Markets Right Now: Health care, banks lead US stocks lower


USA stocks fell after weak first-quarter reports from Johnson & Johnson and Goldman Sachs frustrated investors who hope that company earnings are on the rise. Over and above this, the British government made a surprise announcement of early election next month.

The Standard & Poor's 500 index fell 5 points, or 0.2%, to 2,343.

The Dow fell 113 points to end the day at 20,523 and the S&P lost six points to 2,342. Goldman Sachs accounted for half of that loss. The Nasdaq composite fell 10 points, or 0.2 percent, to 5,846. Johnson & Johnson also suffered the biggest blow of the year.

Stocks jumped Monday but they've been gradually drifting lower over the last few weeks.

HEALTH CARE WOES: Health care products giant Johnson & Johnson fell after investors were disappointed with its sales. Johnson & Johnson saw a loss 6% from its largest-selling drug, the Crohn's disease treatment Remicade.

The maker of Tylenol and Band-Aids lost $3.90, or 3.1 percent, to $121.82.

One bright spot was Dow component UnitedHealth UNH.N whose shares rose 1.3 percent to $169.25 after the health insurer reported better-than-expected quarterly results and raised its profit and revenue forecasts for the year. It will also pay $6.1 billion to buy a group of businesses from medical device maker Medtronic. Cardinal Health sank 9.44 dollars, or 11.5%, to 72.39 dollars.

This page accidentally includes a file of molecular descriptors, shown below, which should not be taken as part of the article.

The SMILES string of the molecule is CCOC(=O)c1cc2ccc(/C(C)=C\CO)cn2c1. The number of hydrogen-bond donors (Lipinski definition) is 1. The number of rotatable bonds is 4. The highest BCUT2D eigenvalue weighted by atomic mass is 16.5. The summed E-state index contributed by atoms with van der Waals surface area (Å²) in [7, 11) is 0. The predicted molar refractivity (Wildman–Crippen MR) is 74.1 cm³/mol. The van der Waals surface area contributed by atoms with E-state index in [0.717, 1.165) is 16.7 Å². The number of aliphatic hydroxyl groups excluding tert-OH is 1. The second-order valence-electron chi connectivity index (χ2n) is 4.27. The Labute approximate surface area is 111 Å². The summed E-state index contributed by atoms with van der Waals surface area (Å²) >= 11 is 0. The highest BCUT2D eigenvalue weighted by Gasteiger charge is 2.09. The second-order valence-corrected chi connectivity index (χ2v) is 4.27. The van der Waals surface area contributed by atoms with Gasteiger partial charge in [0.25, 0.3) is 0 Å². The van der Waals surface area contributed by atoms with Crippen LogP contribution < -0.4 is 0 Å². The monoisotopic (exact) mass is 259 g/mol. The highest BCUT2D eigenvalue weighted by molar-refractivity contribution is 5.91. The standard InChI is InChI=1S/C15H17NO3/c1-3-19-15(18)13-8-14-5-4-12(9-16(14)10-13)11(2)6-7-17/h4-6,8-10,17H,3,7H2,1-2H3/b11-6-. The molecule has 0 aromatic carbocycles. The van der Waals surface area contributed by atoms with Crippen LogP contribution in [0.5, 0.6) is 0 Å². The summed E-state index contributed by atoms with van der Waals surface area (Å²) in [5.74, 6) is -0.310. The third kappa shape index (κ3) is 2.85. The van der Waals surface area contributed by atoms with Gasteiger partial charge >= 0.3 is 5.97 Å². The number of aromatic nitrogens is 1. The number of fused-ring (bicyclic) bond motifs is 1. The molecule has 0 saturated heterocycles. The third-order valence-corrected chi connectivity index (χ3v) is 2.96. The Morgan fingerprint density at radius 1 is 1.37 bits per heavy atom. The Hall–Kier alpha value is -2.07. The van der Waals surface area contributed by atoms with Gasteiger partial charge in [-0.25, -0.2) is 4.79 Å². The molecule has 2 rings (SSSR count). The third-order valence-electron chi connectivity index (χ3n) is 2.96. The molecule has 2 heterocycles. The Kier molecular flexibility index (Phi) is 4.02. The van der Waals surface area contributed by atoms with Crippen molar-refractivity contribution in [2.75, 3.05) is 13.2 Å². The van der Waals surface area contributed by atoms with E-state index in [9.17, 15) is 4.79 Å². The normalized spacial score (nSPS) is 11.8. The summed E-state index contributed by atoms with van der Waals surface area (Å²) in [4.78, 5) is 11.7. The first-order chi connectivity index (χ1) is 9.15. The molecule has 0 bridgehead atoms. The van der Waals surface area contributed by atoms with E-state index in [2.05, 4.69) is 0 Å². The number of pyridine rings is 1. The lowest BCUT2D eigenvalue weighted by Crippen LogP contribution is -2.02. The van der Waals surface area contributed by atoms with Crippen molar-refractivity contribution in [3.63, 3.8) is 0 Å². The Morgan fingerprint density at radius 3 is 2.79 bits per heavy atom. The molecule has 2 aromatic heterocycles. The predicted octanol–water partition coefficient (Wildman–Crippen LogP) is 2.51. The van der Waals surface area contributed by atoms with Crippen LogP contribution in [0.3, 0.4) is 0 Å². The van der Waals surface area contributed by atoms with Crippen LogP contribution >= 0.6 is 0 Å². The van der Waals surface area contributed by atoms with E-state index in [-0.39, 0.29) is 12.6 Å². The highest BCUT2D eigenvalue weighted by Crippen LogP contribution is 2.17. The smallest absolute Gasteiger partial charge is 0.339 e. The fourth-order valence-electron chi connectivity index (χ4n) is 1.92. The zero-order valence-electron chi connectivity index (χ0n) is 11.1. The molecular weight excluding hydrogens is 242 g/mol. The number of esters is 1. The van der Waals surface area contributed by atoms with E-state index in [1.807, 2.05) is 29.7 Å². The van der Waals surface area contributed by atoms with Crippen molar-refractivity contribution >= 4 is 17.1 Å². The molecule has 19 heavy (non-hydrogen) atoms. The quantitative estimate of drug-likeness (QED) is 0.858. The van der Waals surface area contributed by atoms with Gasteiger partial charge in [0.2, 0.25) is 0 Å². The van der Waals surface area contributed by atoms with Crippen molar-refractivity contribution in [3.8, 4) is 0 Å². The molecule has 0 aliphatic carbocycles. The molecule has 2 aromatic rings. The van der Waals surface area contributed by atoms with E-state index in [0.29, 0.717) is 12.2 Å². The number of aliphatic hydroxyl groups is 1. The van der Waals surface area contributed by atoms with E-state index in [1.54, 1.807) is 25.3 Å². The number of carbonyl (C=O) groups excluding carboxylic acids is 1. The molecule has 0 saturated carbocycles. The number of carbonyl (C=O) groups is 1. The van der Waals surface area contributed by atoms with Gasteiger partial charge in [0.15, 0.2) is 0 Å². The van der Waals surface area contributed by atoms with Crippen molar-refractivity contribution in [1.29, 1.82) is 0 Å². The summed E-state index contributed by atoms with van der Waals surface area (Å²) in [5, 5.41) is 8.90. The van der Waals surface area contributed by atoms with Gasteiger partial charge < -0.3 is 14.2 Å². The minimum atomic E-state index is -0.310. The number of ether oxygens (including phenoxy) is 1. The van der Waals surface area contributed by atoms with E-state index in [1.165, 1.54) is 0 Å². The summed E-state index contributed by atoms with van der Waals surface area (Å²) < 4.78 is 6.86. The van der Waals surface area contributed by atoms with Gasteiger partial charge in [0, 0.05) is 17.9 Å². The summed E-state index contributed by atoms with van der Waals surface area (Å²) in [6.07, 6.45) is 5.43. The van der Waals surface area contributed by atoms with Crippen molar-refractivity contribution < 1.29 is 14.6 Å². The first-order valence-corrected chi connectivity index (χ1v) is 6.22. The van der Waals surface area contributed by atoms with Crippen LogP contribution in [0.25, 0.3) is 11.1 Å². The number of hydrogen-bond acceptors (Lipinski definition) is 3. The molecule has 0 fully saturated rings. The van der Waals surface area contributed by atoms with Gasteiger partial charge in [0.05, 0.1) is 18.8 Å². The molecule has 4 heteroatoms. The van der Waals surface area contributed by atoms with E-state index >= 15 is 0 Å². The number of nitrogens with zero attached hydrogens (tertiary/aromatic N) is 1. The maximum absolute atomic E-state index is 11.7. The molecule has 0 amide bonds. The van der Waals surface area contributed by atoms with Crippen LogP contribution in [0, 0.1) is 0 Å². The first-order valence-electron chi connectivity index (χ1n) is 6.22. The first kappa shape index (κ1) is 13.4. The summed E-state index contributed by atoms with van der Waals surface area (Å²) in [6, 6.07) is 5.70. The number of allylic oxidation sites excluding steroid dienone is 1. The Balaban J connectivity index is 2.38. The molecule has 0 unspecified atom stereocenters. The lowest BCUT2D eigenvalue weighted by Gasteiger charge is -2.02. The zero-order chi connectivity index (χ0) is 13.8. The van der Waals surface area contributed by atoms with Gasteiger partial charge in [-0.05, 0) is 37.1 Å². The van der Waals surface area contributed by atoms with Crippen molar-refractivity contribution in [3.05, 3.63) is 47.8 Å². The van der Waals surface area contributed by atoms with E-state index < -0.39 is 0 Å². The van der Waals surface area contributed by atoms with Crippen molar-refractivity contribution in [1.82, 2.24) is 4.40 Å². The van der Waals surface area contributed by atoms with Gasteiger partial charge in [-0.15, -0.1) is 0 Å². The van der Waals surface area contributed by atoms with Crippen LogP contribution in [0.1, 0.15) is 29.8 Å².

BANKS STRUGGLE: Goldman Sachs had a rare miss in its first quarter results, as its typically best-in-class trading desks did not perform as well as its competitors.

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Declining issues outnumbered advancing ones on the NYSE by a 1.11-to-1 ratio; on Nasdaq, a 1.27-to-1 ratio favoured decliners.

The drop in bond yields also hurt banks, as lower bond yields mean reduced interest rates and smaller profits on lending. Theresa May's Conservatives are expected to do well, something she hopes will give her a stronger mandate to negotiate the Brexit deal with the European Union.

Meanwhile, building permits rose 3.6% to 1.26m units, compared with February when they fell 6%. Polls don't give a clear edge to any of the four leading candidates.

The Russell 2000 is 16.65 points, or 1.2 percent.

European markets show steep losses, with U.K.'s FTSE -2.1% following Prime Minister May's surprise call for a snap election for June 8, France's CAC -1.4% ahead of the presidential election, and Germany's DAX -0.9%; in Asia, Japan's Nikkei ended +0.3% while China's Shanghai Composite closed -0.8%. It also revised the terms of the sale of its credit card business.

The Dow Jones Industrial Average ended about 110 points lower with Goldman shaving off 73 points.

The 10-year Treasury yield continued to bleed. This led to investors running for safety, resulting in a rise in the bond prices while the indexes (both the United States and the European) tumbled.

ENERGY: Benchmark U.S. crude futures added 4 cents to $52.69 a barrel in NY.